Citrus producers are fighting HLB, a disease associated with the bacterium Candidatus Liberibacter asiaticus [CLas (Bové, 2006)]. The disease was detected in Florida in 2004, and since that time, citrus commercial acreage has decreased from 748,555 to 480,121 acres, and the total citrus production reduced from 291,800,000 to 94,205,000 85-lb boxes in 2015–16 season [U.S. Department of Agriculture (USDA, 2017)]. The 36% reduction of planted area and 68% drop in yield is causing major economic and social problems to the state of Florida. HLB disease affects 90% of Florida’s total citrus acreage and on average 80% trees in an individual citrus operation are infected with the pathogen, resulting in 41% yield loss (Singerman and Useche, 2016). Trees affected by HLB suffer from general canopy and root decline, yield reduction, and lopsided fruit that are not fit for sale on the fresh market. One characteristic of the disease is that yield losses precede visible foliar symptoms (Bassanezi et al., 2011), potentially indicating that fruit production is negatively affected before the disease is visually detected. Because the CLas bacterium is vectored by the ACP, insecticide applications aimed at reducing ACP populations and feeding activity typically constitute the main bulwark of HLB mitigation programs (Bassanezi et al., 2013; Hall et al., 2013; Stansly et al., 2014). The success of an insecticide ACP-management program is affected by the treated area, with greater efficacy usually achieved over larger swaths of land (Bassanezi et al., 2013). Coordinating insecticide applications over large acreages and among different farms adds another layer of complexity to an inefficient HLB-ACP control strategy.
Completely enclosed screen houses physically exclude the ACP and thus prevent inoculation and disease development. One of the main advantages of this system includes decrease in frequency of insecticide sprays to control psyllids. Ferrarezi et al. (2017) found no eggs, nymphs and adult ACP and no trees tested positive for CLas inside protective screen houses after 2 years of monitoring, where 75% of surveyed trees in the open-air plots tested positive for CLas during the same period. Thus, the use of screen houses offered a substantial level of protection against the establishment of HLB within a young grapefruit planting compared with management programs founded solely on insecticidal sprays. The system was developed at the University of Florida/Institute of Food and Agricultural Sciences (UF/IFAS) Indian River Research and Education Center in Fort Pierce, FL, and has been tested at the UF/IFAS Citrus Research and Education Center in Lake Alfred, FL. The economics of citrus under protective screens (CUPS) is being determined (Schumann and Singerman, 2016). To date, there are 50 acres of commercial CUPS with three growers in Florida and at least 150 acres more are planned (E.I. Pines and S.B. Callaham, personal communication).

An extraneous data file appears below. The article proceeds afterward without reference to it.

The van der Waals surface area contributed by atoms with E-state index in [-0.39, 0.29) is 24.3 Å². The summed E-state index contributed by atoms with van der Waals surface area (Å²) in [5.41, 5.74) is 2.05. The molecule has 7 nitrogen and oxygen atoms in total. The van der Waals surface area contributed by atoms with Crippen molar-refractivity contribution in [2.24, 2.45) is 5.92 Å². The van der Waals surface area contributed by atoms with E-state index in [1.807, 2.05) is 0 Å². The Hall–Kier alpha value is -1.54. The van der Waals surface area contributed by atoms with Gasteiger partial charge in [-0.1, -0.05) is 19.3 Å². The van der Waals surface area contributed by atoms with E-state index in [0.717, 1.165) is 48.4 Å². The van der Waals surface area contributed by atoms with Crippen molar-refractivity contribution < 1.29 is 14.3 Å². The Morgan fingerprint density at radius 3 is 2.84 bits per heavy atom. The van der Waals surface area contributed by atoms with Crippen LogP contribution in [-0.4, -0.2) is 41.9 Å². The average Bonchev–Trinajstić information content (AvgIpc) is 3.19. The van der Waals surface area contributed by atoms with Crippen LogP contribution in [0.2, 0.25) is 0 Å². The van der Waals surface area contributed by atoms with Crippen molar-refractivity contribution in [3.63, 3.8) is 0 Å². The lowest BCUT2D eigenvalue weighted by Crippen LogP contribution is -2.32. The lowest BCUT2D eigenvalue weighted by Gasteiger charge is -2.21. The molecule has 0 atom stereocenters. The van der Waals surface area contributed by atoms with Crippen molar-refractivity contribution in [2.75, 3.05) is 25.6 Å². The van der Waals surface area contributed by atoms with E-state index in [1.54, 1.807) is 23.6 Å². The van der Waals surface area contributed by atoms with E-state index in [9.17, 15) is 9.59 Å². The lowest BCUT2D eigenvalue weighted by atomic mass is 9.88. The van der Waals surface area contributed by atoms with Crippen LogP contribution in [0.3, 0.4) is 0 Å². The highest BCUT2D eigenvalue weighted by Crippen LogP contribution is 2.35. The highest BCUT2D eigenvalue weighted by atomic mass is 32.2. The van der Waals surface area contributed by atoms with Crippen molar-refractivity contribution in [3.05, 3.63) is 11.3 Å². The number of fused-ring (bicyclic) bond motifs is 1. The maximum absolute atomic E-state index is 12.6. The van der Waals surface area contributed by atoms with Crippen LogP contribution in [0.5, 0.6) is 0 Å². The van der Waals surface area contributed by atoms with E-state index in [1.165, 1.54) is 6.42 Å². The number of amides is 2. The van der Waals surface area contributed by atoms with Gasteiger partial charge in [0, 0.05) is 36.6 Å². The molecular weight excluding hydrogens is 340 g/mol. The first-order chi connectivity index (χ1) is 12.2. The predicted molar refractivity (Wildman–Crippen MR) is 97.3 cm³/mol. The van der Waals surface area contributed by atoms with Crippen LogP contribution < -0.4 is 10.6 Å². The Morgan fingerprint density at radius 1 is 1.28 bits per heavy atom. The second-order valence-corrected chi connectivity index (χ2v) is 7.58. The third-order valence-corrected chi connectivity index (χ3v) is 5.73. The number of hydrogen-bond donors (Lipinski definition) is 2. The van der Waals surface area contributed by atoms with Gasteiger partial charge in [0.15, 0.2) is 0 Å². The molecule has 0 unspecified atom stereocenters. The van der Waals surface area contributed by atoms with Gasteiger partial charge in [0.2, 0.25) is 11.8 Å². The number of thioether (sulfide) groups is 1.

If protected antipsyllid screen houses are to be used as a strategy by fresh citrus fruit producers to grow HLB-free trees, it must be demonstrated that young tree growth is not impeded by this potential cultivation method. Ferrarezi et al. (2017) reported that monthly rainfall was unaffected by the screen houses compared with open-air plots. Cumulative solar radiation and reference evapotranspiration (ETo) were reduced within the screen houses by 23% and 21%, respectively, compared with the open-air plots over 5 months of data collection. In Florida citrus production regions, rainfall amounts are typically the greatest from June to September (Parsons and Wheaton, 2000; USDA, 2014), with the rest of the year receiving little to no precipitation. Thus, the meteorological conditions inside the screen houses (no loss of rainfall, decreased solar radiation, and cumulative ETo) could offer a horticultural benefit to growing young citrus trees undercover by potentially increasing water-use efficiency (WUE).
Containerized production of young citrus trees could offer a novel approach to growing trees within a protected environment for fresh fruit product. A chief advantage of potted production, compared with conventionally growing trees in-ground, is its high degree of possible compartmentalization. For example, if a breach occurred and ACP detected, sprays would commence and the affected container-grown trees could be swiftly removed. Because CLas has a long incubation period before detection, the impact from a breach may not be detected for several years—which is a serious issue for the production system. Our hypothesis is antipsyllid screen houses and container-grown cultivation would allow rapid young plant growth, playing a role in developing new citrus production systems aiming a vector-free environment. One should note that the screen house itself cannot prevent disease development.
The current study investigated the use of antipsyllid screen houses on plant growth and physiological parameters of young ‘Ray Ruby’ grapefruit trees.
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